Located alongside the green banks of Xindian River, Kishu An was once a restaurant established in 1917 that served Kanto cuisine and Japanese geisha performances, a dormitory of the post-war government during the 1950s, the publishing stronghold of Taipei during the 1970s, and the childhood home of author Wang Wen-hsing (王文興).
Many early pictures of Kishu An exist today, as visitors photographed their experiences with the restaurant’s fine dishes and dance performances. Operated by the same clan for three generations, the three-story venue offered among its many attractions, a sunset view of the Xindian River, a selection of fresh river catch, boat rides, and fishing expeditions.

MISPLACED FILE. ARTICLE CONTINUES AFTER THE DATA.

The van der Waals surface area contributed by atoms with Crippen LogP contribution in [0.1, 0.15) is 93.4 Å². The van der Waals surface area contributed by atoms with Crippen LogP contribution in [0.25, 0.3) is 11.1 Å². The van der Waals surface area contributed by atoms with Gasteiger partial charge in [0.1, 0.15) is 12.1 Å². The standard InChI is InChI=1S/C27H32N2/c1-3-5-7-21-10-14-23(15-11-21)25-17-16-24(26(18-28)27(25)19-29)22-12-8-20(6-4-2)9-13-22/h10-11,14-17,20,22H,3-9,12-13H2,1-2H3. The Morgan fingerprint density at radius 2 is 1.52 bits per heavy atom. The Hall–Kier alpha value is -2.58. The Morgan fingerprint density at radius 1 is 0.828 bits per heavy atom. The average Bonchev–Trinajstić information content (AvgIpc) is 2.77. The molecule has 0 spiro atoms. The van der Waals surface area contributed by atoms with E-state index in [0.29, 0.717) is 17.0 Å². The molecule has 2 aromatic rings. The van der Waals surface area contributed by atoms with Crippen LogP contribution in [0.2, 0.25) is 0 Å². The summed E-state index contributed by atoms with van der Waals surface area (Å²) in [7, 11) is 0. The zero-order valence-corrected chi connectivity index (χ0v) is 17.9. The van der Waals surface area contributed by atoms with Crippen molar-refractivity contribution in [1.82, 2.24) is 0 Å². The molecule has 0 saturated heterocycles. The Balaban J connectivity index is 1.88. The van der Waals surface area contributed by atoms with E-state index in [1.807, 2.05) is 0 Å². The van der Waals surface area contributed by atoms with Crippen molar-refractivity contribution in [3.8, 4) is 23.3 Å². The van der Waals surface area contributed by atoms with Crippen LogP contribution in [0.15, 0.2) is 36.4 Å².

Those days ended upon the Pacific War's encroachment. Kishu An suspended operations and later served as a makeshift wartime hospital and a post-war detainment center for holding Japanese nationals awaiting repatriation. The family left, the main building went from dormitory to high rise, and the riverside remained a popular recreation destination until pollution and sediment dissuaded crowds and the region was left to be lost to time.
However, Kishu An featured prominently in many of the literary and poetic works of authors Wang Wen-xing (王文興), Yu Kwang-chung (余光中), Shu Kuo-chih (舒國治), and Wang Sheng-hong (王盛弘). Their fictional and personal depictions of the Japanese-era establishment brought back many common memories and stirred up civic sentiments that eventually paved the way for the revitalization of Kishu An as a literary forest in 2014.